Review: Desaturate – Rocket Coast: Rework (Finland, 2016)

From Finland, with a Finnish sound they came, Desaturate, and Rocket Coast: Rework is the name of their last work.

Let’s talk freely about this album. I tried to analyse it song by song, but there is something that I will explain that makes (for me) difficult to underline what works and what doesn’t in Rocket Coast. This is a very good album, I liked it a lot, it was a very long time that I hadn’t heard a sound coming from a relatively young band like this one. It’s their second album, let’s not forget it! Even though it’s a rework from the previous version of Rocket Coast. What the album emanates is a sense of maturity: a flawless choice of guitar effects merges with all the other instrument, especially the voice of Hilma Toivonen, harsh and soft in the right moments, the drums (played by Riku Varis) and the bass (played by Aki Munukka) make a perfect floor for Desaturate’s sound. One thing that I appreciate is that despite the genre, Desaturate didn’t abuse of inopportune changes of tempo, didn’t abuse of technical rigidity: all songs slip through your ears, being a perfect support for what the lyrics want to transmit. Different techniques are used, for instance a tapping solo in “A plastic Song”, changes in the use of the voice in “Changes?” are every time in line with the music and a good harmonization between guitars (played by Matias Laatu and Konsta Leinonen) and bass is the fil rouge that makes this album really enjoyable if you like bands like Porcupine Tree, Opeth (especially the Opeth of Pale Communion) and Anathema, for naming a few. And with that we arrive at the point where I should talk about what I didn’t like. It’s hard for me, being this the second review I‘ve ever written, but I can’t skip that.

This album is a bit of “more of the same”. I tried to listen to the songs different times, to mark them in my brain, but what was happening was that I couldn’t. I took note about what to say for every song, but at a certain point all that I could write was “MOTS”. That is because all the songs are very similar to each other, no one of the really emerges from the mass, the entire album could be resumed in the few things I said before.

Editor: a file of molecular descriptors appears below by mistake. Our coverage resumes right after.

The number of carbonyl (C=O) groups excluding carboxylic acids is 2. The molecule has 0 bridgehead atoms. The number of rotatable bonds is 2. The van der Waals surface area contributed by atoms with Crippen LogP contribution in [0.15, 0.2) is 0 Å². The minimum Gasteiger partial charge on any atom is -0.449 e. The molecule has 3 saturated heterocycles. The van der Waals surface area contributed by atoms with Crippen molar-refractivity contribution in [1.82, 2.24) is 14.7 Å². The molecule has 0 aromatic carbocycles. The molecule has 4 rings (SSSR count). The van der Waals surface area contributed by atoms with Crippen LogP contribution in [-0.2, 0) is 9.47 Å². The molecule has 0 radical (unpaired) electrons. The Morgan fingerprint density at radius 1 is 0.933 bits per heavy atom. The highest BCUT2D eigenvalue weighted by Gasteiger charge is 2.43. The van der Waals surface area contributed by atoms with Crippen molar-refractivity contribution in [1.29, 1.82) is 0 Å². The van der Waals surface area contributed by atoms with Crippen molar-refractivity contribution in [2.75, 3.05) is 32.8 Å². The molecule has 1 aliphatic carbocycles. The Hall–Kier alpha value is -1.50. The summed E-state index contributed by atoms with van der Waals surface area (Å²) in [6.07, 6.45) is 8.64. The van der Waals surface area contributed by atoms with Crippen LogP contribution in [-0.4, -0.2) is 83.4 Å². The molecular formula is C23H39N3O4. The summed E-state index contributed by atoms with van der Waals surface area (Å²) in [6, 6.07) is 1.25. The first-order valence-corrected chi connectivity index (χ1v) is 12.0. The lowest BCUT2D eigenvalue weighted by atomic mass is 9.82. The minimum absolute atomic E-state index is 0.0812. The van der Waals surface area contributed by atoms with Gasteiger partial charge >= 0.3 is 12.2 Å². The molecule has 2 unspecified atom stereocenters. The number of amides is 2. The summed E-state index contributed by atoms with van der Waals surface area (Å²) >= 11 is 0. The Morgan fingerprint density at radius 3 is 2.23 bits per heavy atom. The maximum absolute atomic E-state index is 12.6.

Clearly if a group decides to follow a genre in its work all the songs must have the same distinctive traits, but there are a lot of works that I can quote in which the composer played with the genre, for instance “BE”, form Pain of Salvation, or “A fine day to Exit” from Anathema. Yes, I know, it’s easy to quote such prog divinities, but for having an example of what I’m trying to say try to listen to Kalevala’s “There and back again”(Metal band from Parma, Italy), in which folk metal is revolved in order to create a great variety of sounds and every song has a distinctive trait that makes each one unique in the album. What I’m trying to outline is that it’s a shame that such talented musicians like Desaturate proven to be didn’t put more effort in writing something that emerges in this album, something that makes you want to listen to them again and again, until you could recognize the title of every single song by the first notes. I know that this is a difficult result to reach, but they could do this, I know, because they are talented, not only with their instrument, they also they did an excellent work in production, composition, and so on. The only things that is lacking, in my opinion, is a little bit of personality. This, in my opinion, is the greatest weakness of this, I repeat, otherwise excellent album.

Websites: Facebook | Bandcamp | YouTube
Label: Self-released
Release Date: February 28th, 2016
Reviewed by Stefano

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